Valuable biomass conversion processes are highly dependent on the use of effective pretreatments for lignocellulose degradation and enzymes for saccharification. Among the nowadays available treatments, chemical delignification represents a promising alternative to physical-mechanical treatments. Banana is one of the most important fruit crops around the world. After harvesting, it generates large amounts of rachis, a lignocellulosic residue, that could be used for second generation ethanol production, via saccharification and fermentation. In the present study, eight chemical pretreatments for lignin degradation (organosolv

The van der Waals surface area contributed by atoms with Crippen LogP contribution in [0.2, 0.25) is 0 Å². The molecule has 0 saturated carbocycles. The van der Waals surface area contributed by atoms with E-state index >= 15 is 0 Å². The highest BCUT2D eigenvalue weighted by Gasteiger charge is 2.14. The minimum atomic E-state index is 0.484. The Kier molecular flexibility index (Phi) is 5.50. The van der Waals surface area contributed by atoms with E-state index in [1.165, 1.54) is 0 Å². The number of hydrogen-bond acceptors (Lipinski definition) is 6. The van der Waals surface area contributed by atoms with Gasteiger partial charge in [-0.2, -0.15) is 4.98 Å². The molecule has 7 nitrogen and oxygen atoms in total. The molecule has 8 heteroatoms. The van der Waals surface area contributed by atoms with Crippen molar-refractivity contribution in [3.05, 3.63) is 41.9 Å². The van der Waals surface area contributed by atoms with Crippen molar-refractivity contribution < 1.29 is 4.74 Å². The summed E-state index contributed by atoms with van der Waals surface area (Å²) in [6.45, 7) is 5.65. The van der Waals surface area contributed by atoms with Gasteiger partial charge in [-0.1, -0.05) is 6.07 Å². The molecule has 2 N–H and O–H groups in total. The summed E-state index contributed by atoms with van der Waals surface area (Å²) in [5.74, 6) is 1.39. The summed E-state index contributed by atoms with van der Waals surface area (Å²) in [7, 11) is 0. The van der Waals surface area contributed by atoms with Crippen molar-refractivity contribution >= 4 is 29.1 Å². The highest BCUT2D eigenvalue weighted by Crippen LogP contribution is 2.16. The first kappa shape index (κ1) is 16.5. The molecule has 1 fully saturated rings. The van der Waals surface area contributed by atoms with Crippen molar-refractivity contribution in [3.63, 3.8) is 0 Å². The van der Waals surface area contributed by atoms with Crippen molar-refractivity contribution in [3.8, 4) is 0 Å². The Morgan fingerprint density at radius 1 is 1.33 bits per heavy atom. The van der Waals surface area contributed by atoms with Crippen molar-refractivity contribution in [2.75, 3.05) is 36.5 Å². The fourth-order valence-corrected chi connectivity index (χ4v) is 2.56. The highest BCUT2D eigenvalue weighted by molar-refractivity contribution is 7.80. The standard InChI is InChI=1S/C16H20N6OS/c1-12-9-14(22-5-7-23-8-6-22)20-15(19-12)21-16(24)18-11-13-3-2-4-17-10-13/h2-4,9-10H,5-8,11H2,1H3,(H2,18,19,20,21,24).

based on organic solvents, sodium hypochlorite, hypochlorous acid, hydrogen peroxide, alkaline hydrogen peroxide, and some combinations thereof) have been tested on banana rachis and the effects evaluated in terms of lignin removal, material losses, and chemical composition of pretreated material. Pretreatment based on lignin oxidation have demonstrated to reach the highest delignification yield, also in terms of monosaccharides recovery. In fact, all the delignified samples were then saccharified with enzymes (cellulase and beta-glucosidase) and hydrolysis efficiency was evaluated in terms of final sugars recovery before fermentation. Analysis of Fourier transform infrared spectra (FTIR) has been carried out on treated samples, in order to better understand the structural effects of delignification on lignocellulose. Active chlorine oxidations, hypochlorous acid in particular, were the best effective for lignin removal obtaining in the meanwhile the most promising cellulose-to-glucose conversion.
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